‘Institutional knowledge’ about hurricanes
In the report, Winters brings up a number of issues that arose from Gruber’s departure and the resulting contract.
“The county needed an interim county administrator due to Mr. Gruber’s pending departure, and Mr. Tom Keaveny, who had been serving as the county attorney since May 2015, was asked to serve this interim capacity,” Winters wrote. “Mr. Keaveny initially said no, I’m not qualified.”
Winters then wrote that Keaveny eventually agreed to take the interim administrator position “after some pressuring from the Chair (then District 2 Councilman Paul Sommerville), Mr. Keaveny reluctantly agreed to serve provided council continued to search for an administrator, and this was approved by council on June 24, 2018.”
Keaveny, the report says, acted “in haste” to engage into the contract with Gruber in July because hurricane season was in full swing and Keaveny had “absolutely no experience in hurricane preparedness.” Gruber, the report said, had “significant” experience in managing hurricanes and knowledge of how to work with FEMA.
Winters wrote that a few council members said the county’s emergency services departments, including the Emergency Management Division, were up to the task of handling hurricanes, but that there was tension between those departments and the county.
“It was explained to me by one individual that the EMA and EMD reported to the Sheriff during this time, and there was a lot of consternation with the county and the Sheriff,” Winters wrote. “It would appear that neither Mr. Gruber or Mr. Keaveny were anticipating a great deal of cooperation from the EMA and the EMD as a result.”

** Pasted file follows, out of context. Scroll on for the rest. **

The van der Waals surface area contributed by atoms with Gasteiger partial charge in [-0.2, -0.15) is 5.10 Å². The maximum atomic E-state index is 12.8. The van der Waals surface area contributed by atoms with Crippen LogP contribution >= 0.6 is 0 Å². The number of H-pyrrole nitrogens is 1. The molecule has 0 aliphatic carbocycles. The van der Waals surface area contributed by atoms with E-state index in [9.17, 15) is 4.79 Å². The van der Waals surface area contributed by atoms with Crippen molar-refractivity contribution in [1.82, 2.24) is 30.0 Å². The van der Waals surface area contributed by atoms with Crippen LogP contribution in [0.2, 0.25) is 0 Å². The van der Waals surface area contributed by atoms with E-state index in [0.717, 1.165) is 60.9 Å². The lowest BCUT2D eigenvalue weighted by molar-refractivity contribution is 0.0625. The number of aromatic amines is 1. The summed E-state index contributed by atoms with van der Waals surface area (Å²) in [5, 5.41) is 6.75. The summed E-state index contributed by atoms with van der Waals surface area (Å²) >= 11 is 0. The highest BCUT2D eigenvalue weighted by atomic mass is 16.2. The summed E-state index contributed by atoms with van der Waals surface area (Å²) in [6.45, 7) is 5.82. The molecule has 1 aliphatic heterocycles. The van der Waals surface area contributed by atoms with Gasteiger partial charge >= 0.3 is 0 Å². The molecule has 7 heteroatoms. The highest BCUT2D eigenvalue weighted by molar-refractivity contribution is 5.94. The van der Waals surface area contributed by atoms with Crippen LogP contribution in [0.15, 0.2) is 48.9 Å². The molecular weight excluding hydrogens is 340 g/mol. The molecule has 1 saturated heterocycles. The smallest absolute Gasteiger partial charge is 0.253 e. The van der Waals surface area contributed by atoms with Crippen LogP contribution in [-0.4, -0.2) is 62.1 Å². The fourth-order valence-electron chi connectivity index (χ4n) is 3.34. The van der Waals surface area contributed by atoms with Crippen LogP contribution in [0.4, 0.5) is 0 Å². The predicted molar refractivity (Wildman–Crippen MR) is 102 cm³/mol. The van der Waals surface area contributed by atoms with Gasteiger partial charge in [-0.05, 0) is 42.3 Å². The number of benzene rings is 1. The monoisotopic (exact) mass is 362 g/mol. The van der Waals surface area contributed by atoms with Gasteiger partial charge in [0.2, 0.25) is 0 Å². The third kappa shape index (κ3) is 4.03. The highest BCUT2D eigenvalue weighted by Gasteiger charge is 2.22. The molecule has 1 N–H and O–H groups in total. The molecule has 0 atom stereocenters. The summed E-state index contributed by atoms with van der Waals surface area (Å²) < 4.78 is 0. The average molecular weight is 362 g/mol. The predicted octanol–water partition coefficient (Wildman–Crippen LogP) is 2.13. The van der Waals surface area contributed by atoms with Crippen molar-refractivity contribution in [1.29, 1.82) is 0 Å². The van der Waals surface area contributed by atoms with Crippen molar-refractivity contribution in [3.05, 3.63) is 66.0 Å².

Winters also noted something unusual about her interviews with county staff and council members. Several referred to Gruber’s “institutional knowledge.”
“Several used this phrase during their interview, which struck me as odd,” Winters wrote. “While I understand the meaning and the importance, it was just unusual for everyone to use the same phrase. The concern seemed to be that the county would be harmed by the loss of this institutional knowledge held by Mr. Gruber.”
The only man for the job?
According to the report, council members also questioned why Gruber was not required to register as a vendor with the county and apply and pay for a business license as a consultant.
Winters wrote that Gruber did apply and pay for a business license. But he did not file the paperwork until October at the conclusion of his contract rather than at the beginning.
Additionally, Gruber was a sole vendor — another potential violation of county code.
Purchases between $5,000 to $24,999 require quotes from three vendors, according the county’s procurement policy. Contracts are to be awarded to the lowest responsive and responsible vendor. Winters wrote that a sole vendor may be permitted when only that vendor is capable of providing a service, making impossible to obtain competing bids.
“In Mr. Keaveny’s letter to Chairman Rodman dated Sept. 18, 2018, he describes his history in hiring outside assistance and on page 3, states why Mr. Gruber was the sole source for the upcoming need of assistance,” Winters wrote.
The letter Winters references was not included in the summary report sent to the newspapers.
An ethics violation charge against Gruber was filed with the S.C. Ethics Commission in October by a Port Royal resident. A hearing is expected to be held June 21 in Columbia.
“At this point, there is considerable clean-up from this entire transaction since it would appear that there was no one without fault,” Winters wrote in her closing remarks. “While I don’t believe that there is any criminal intent, there certainly was some poor judgment and hasty decisions.”